Last week I was sitting at my desk at work, eating the last brown-bag portion of a big pan of tater tot casserole, and I announced to the air: “my gods, I just really want vegetables.” Don’t get me wrong: tater tot casserole is magical. But all that meat and cream-of-something… it can get to be a bit much, and after a lot of that kind of heavy food, I just strongly, desperately want vegetables.
This is a slightly fancier riff on a dish I’ve been making for more than a decade. Usually it’s a very simple stir-fry of kale and tofu, light and unassuming. But that day at the store none of the kale looked good, and the swiss chard was this deep, deep near-burgundy. A recipe started unspooling in my head, and I grabbed other ingredients excitedly, transforming it into something heartier and more complex, but still grounded in simplicity and, really, a sort of earnestness.
It also happens to be utterly delicious.
Nutty, spicy golden tofu and swiss chard
A hearty, saucy mix of tofu and greens, with plenty of bright aromatics, all over nutty brown rice. This one is terrifically satisfying without feeling overly heavy, exactly the thing I needed on a cold winter’s day when I desperately wanted vegetables, but also wanted to be happily full. If you’re fortunate enough to find Swiss chard that’s a deep, almost-beetlike red, you’ll be rewarded with a delightfully pink sauce. That didn’t happen for my photo session — the chard was lovely, but not quite that bold — but the first time I dreamed this up it was a great surprise.
I’m indebted to J. Kenji López-Alt’s investigation of tofu-frying techniques, “How to Cook Crispy Tofu Worth Eating,” for the tofu pressing and frying method I’ve used here.
3 Tbsp canola oil
1 block tofu (14 oz or so); see Prep for cutting instructions
1 red onion, sliced into petals
1 bunch swiss chard (6-8 stalks), leaves and ribs chopped separately
1 large jalapeño, sliced
2 inch piece of ginger, peeled and sliced into thin batons
4 cloves garlic, chopped (about the same amount as the ginger)
1 pint grape tomatoes, halved
1 c stock or water
1 Tbsp tahini
Bragg’s liquid aminos, to taste
Cooked brown rice, to serve
Portion the tofu. You can do this in any shape you like, of course, but I like largish squares: easier to fry, and it makes a nice textural contrast. Lay the block of tofu on the board, then halve it down the long axis so that you have two long blocks. Cut across the two blocks so that you end up with thin-but-not-too-thin squares — I did a pretty consistent 3/8″ thick, but don’t get hung up on it.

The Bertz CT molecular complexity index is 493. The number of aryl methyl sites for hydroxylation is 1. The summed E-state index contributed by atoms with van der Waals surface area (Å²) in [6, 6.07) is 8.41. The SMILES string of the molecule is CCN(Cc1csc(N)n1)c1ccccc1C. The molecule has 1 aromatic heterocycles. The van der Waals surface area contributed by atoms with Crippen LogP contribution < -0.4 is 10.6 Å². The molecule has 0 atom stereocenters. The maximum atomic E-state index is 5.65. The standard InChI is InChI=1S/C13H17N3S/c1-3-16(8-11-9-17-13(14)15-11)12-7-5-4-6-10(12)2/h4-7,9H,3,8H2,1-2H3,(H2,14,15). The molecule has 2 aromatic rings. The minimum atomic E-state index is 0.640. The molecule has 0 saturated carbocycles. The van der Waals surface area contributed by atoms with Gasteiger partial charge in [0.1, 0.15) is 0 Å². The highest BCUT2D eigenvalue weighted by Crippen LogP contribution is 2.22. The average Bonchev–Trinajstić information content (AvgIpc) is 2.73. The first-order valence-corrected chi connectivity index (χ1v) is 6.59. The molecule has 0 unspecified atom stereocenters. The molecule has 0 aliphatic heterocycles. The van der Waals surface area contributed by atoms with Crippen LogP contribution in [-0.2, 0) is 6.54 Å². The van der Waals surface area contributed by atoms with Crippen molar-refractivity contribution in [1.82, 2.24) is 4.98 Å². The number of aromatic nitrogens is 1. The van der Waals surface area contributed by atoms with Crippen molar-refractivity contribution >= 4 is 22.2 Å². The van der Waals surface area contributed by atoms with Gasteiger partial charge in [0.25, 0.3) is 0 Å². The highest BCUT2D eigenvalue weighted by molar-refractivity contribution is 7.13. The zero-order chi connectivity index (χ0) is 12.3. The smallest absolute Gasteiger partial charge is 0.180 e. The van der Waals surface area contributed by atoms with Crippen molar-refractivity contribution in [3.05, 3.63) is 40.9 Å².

Press the tofu. Again, you can do this how you like including pressing the uncut block), but I found that it was most effective to press the cut squares. Lay a clean kitchen towel on a rimmed baking sheet, lay the tofu squares out on it, then cover with another towel and another baking sheet. Set heavy things on the top sheet and let sit while you prep the other ingredients.
In a large pan, heat the oil over medium heat and fry tofu squares till it they are nicely golden brown, 4-6 minutes per side. It’s very helpful to have a thin metal spatula to turn the squares with. (You will almost certainly need to do this in batches.) Remove the tofu when it is done and set aside.
In the same oil, fry onion until lightly softened, 4-5 minutes, then add chard stems and jalapeño and continue frying until the jalapeño has softened, 3-4 more minutes. Add the garlic and ginger and saute briefly till fragrant.
Add the tomatoes and stock. Increase heat to high to bring to a boil, then reduce heat and simmer until tomatoes have softened and begun to fall apart, about 5 minutes.
Return the tofu to the pan and add the chard leaves. Cook, stirring to incorporate the greens, until the leaves have wilted and the tofu has absorbed a little of the liquid, about a minute. (There should still be enough liquid for this to be slightly saucy; if it seems dry add a little water.)
Stir in the tahini, as well as the Bragg’s to taste. (I used about a tablespoon when cooking with water, less with stock.) Serve hot over brown rice.
I call for the jalapeño to be sliced whole, and used with all of its seeds and ribs. If that’s too much heat for you, halve the jalapeño and remove the seeds and ribs, then slice the halves.
I like the mild nutty taste of tahini here, but if you don’t have any lying around, you can use unsweetened peanut butter instead, or simply omit.
Bragg’s Liquid Aminos is a seasoning condiment that is similar to soy sauce. It has a very Earnest Vegetarian Food from the Seventies feel to me, and I like it here, but you can absolutely sub in soy sauce if you like, or even salt.
If you have a well-stocked Asian market near you (or a willing restaurant), you may be able to buy plain already-fried tofu — you can start with the onion frying in that case, adding the tofu at the end as instructed.
Many other proteins would work nicely in this dish: seitan and chicken seem most obvious to me, but play it by ear.